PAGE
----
China’s Amazon for MRO Goods Improves Order Processing Time by 800%
How did ZKH Industrial Supply Achieve Such Dramatic Results After Practicing SAFe for Less Than a Year?
As one of the leading MRO and C-parts consolidators in China, ZKH Industrial Supply provides industrial accessories, consumables, general equipment, and spare parts. In just one year, this China-based leader for MRO goods was delighted with the dramatic improvements they achieved after adopting SAFe and applying Lean Portfolio Management:
800% improvement in order processing time
17% reduction in lead time of order to delivery
Online orders increase dramatically due to real-time order visibility
In this video, you will get the behind-the-scenes story of how ZKH was able to achieve these impressive results after implementing SAFe. Topics include:
How ZKH partnered with Accenture and utilized SAFe as an organization transformation framework
Setting up up the Value Realization Office, and applying SAFe Lean Portfolio Management to prioritize business demands and match investments to help realize business strategy
Identifying and creating agile cross-functional product delivery teams
Driving collaboration between R&D and business with a focus on customer demand and continuous value delivery
Presented at the 2021 Global SAFe Summit, October 2021 by:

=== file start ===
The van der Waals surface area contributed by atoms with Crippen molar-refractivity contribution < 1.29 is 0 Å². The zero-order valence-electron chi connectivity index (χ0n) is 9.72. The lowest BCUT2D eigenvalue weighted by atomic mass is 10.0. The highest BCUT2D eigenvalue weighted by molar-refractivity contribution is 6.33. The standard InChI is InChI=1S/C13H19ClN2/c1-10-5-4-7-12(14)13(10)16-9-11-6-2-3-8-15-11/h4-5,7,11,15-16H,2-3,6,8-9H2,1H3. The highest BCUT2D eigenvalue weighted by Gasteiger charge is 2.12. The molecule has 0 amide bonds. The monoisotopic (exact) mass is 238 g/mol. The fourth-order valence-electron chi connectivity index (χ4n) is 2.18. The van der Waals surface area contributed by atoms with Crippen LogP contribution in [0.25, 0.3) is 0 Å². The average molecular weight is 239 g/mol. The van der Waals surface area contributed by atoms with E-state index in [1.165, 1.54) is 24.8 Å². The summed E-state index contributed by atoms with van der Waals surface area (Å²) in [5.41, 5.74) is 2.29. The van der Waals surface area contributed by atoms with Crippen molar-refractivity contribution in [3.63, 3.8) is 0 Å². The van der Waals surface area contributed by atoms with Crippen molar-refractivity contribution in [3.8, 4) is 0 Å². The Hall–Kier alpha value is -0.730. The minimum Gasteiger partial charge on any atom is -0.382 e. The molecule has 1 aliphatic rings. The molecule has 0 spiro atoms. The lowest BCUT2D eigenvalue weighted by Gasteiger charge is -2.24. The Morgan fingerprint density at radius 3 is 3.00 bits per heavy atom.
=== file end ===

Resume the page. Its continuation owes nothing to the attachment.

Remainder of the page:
“We collaborate more than ever with our customers by involving them in planning as much as we can. And we deliver frequent demos—even beyond customers’ expectations. Our customers have found communication to be more effective since the SAFe implementation.”
—Sam Wu, Agile Head Coach and Training Director, Cerno
Deliver custom solutions faster and with higher quality for clients.
Information Technology, Software
Delivery cycle time dropped by 58%
The rate of release failure went down from 0.6 times on average per release to 0
The interface automation level increased from zero to 70 percent
Reported defects decreased from 13 times per release to five
Power through setbacks – Find solutions and don’t let them stop your momentum.
Assess regularly – Inspect & Adapt and DevOps health checks keep teams aware of progress and on track toward goals.
Choose a compatible partner – A partner with a business view, not just R&D, moved Cerno ahead with training and coaching.
As a custom software factory, Cerno is poised for rapid growth as part of China’s expansive technology market. The company delivers technologies such as artificial intelligence, blockchain, cloud computing, open source software, and IoT solutions for a diverse range of clients, from logistics to government.